Our aim is to explore the welding capabilities of a thulium (Tm:YAP) laser in modulated and continuous-wave (CW) modes of operation. The Tm:YAP laser system developed for this study includes a Tm:YAP laser resonator, diode laser driver, water chiller, modulation controller unit, and acquisition/control software. Full-thickness incisions on Wistar rat skin were welded by the Tm:YAP laser system at 100 mW and 5 s in both modulated and CW modes of operation (34.66 W/cm2). The skin samples were examined during a 21-day healing period by histology and tensile tests. The results were compared with the samples closed by conventional suture technique. For the laser groups, immediate closure at the surface layers of the incisions was observed. Full closures were observed for both modulated and CW modes of operation at day 4. The tensile forces for both modulated and CW modes of operation were found to be significantly higher than the values found by conventional suture technique. The 1980-nm Tm:YAP laser system operating in both modulated and CW modes maximizes the therapeutic effect while minimizing undesired side effects of laser tissue welding. Hence, it is a potentially important alternative tool to the conventional suturing technique.
Dielectric microspheres are used to resonantly couple light from a half optical fiber coupler to a silicon photodetector. Dielectric microspheres posses high quality factor morphology dependent resonances, i.e., whispering gallery modes. The observed resonances have a channel spacing of 0.14 nm and a linewidth of 0.06 nm. These resonances provide the necessary narrow linewidths, that are needed for high resolution optical spectroscopy applications. Optical communication and biological detection applications of this optoelectronic system are studied experimentally and theoretically.
Crystalline silicon being ubiquitous throughout the microelectronics industry has an indirect bandgap, and therefore is incapable of light emission. However, strong room temperature visible and near-IR luminescence from non-crystalline silicon, e.g., amorphous silicon, porous silicon, and black silicon, has been observed. These silicon based materials are morphologically similar to each other, and have similar luminescence properties. We have studied the temperature dependence of the photoluminescence from these non-crystalline silicons to fully characterize and optimize these materials in the pursuit of obtaining novel optoelectronic devices.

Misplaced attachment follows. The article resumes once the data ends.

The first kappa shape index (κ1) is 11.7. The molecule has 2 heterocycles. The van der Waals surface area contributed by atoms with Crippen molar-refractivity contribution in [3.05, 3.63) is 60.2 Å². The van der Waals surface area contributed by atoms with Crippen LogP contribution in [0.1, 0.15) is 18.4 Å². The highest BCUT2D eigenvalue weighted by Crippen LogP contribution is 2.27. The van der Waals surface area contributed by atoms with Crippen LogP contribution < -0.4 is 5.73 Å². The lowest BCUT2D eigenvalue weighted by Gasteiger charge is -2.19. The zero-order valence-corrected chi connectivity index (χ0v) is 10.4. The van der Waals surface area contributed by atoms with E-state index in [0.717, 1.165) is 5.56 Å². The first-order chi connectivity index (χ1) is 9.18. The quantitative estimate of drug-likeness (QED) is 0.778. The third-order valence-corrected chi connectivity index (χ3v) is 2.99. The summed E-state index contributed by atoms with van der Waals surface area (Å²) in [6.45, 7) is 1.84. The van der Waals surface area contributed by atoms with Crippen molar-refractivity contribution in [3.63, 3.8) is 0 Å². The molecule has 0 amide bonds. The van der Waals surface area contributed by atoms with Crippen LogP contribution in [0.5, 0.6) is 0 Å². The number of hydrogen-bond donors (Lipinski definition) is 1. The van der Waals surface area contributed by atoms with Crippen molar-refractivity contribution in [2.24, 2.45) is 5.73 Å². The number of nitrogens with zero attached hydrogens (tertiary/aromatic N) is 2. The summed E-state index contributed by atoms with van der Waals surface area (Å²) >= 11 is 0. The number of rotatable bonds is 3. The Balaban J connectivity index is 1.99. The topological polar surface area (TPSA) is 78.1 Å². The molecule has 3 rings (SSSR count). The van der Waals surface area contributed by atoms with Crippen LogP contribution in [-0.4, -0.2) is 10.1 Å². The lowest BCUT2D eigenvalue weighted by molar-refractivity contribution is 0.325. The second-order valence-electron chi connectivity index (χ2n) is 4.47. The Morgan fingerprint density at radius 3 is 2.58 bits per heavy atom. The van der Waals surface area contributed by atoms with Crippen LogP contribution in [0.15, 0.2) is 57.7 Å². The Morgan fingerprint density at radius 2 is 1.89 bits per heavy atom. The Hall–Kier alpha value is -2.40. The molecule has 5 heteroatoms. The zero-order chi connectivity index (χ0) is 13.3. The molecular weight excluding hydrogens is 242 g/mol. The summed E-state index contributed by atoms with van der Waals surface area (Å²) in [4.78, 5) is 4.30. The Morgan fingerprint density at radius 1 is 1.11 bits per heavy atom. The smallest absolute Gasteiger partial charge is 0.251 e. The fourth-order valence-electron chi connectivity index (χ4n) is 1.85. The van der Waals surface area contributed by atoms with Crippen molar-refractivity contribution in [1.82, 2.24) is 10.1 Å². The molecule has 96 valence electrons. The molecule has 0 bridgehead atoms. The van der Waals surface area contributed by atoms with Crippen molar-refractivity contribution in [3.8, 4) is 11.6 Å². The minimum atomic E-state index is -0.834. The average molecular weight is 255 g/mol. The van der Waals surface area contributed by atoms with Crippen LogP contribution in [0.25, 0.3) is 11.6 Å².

Optical microsphere resonators have been recently utilized in quantum optics, laser science, spectroscopy, and optoelectronics and attracted increasing interest due to their unique optical properties. Microspheres possess high quality factor (Q-factor) optical morphology dependent resonances, and have relatively small volumes. High-Q morphology dependent resonances are very sensitive to the refractive index change and microsphere uniformity. These tiny optical cavities, whose diameters may vary from a few to several hundred micrometers, have resonances with reported Q-factors as large as 3x109. Due to their sensitivity, morphology dependent resonances of microspheres are also considered for biosensor applications. Binding of a protein or other biomolecules can be monitored by observing the wavelength shift of morphology dependent resonances. A biosensor, based on this optical phenomenon, can even detect a single molecule, depending on the quality of the system design. In this work, elastic scattering spectra from the microspheres of different materials are experimentally obtained and morphology dependent resonances are observed. Preliminary results of unspecific binding of biomolecules onto the microspheres are presented. Furthermore, the morphology dependent resonances of the microspheres for biosensor applications are analyzed theoretically both for proteins such as bovine serum albumin.